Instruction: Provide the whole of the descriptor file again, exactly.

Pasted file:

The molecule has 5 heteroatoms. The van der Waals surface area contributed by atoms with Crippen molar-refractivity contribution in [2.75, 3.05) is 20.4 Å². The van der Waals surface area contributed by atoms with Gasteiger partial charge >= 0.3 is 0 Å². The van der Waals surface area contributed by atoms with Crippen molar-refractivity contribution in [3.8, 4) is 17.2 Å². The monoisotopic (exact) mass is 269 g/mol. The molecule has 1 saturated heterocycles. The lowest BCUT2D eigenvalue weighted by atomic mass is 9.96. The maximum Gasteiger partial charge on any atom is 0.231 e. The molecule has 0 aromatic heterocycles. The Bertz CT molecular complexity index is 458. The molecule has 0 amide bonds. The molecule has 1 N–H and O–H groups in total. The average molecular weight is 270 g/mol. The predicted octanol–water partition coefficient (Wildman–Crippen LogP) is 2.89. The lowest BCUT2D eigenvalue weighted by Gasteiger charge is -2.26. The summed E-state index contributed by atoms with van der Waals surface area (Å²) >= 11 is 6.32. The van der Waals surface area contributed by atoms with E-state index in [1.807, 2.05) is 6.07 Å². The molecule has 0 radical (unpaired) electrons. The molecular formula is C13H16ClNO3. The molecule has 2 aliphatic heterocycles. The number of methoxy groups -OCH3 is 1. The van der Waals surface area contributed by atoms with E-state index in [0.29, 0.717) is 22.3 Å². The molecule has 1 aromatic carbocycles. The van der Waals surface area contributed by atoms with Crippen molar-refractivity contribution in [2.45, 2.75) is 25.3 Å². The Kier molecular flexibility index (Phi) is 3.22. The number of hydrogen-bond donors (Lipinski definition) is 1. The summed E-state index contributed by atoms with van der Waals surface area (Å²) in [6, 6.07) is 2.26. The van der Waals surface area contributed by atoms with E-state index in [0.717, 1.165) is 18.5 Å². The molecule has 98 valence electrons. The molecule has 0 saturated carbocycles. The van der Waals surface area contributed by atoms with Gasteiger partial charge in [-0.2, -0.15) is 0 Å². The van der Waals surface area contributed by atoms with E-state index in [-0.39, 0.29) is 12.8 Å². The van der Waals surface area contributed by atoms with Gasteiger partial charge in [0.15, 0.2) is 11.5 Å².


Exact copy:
The molecule has 5 heteroatoms. The van der Waals surface area contributed by atoms with Crippen molar-refractivity contribution in [2.75, 3.05) is 20.4 Å². The van der Waals surface area contributed by atoms with Gasteiger partial charge >= 0.3 is 0 Å². The van der Waals surface area contributed by atoms with Crippen molar-refractivity contribution in [3.8, 4) is 17.2 Å². The monoisotopic (exact) mass is 269 g/mol. The molecule has 1 saturated heterocycles. The lowest BCUT2D eigenvalue weighted by atomic mass is 9.96. The maximum Gasteiger partial charge on any atom is 0.231 e. The molecule has 0 aromatic heterocycles. The Bertz CT molecular complexity index is 458. The molecule has 0 amide bonds. The molecule has 1 N–H and O–H groups in total. The average molecular weight is 270 g/mol. The predicted octanol–water partition coefficient (Wildman–Crippen LogP) is 2.89. The lowest BCUT2D eigenvalue weighted by Gasteiger charge is -2.26. The summed E-state index contributed by atoms with van der Waals surface area (Å²) >= 11 is 6.32. The van der Waals surface area contributed by atoms with E-state index in [1.807, 2.05) is 6.07 Å². The molecule has 0 radical (unpaired) electrons. The molecular formula is C13H16ClNO3. The molecule has 2 aliphatic heterocycles. The number of methoxy groups -OCH3 is 1. The van der Waals surface area contributed by atoms with E-state index in [0.29, 0.717) is 22.3 Å². The molecule has 1 aromatic carbocycles. The van der Waals surface area contributed by atoms with Crippen molar-refractivity contribution in [2.45, 2.75) is 25.3 Å². The Kier molecular flexibility index (Phi) is 3.22. The number of hydrogen-bond donors (Lipinski definition) is 1. The summed E-state index contributed by atoms with van der Waals surface area (Å²) in [6, 6.07) is 2.26. The van der Waals surface area contributed by atoms with E-state index in [0.717, 1.165) is 18.5 Å². The molecule has 98 valence electrons. The molecule has 0 saturated carbocycles. The van der Waals surface area contributed by atoms with Gasteiger partial charge in [-0.2, -0.15) is 0 Å². The van der Waals surface area contributed by atoms with E-state index in [-0.39, 0.29) is 12.8 Å². The van der Waals surface area contributed by atoms with Gasteiger partial charge in [0.15, 0.2) is 11.5 Å².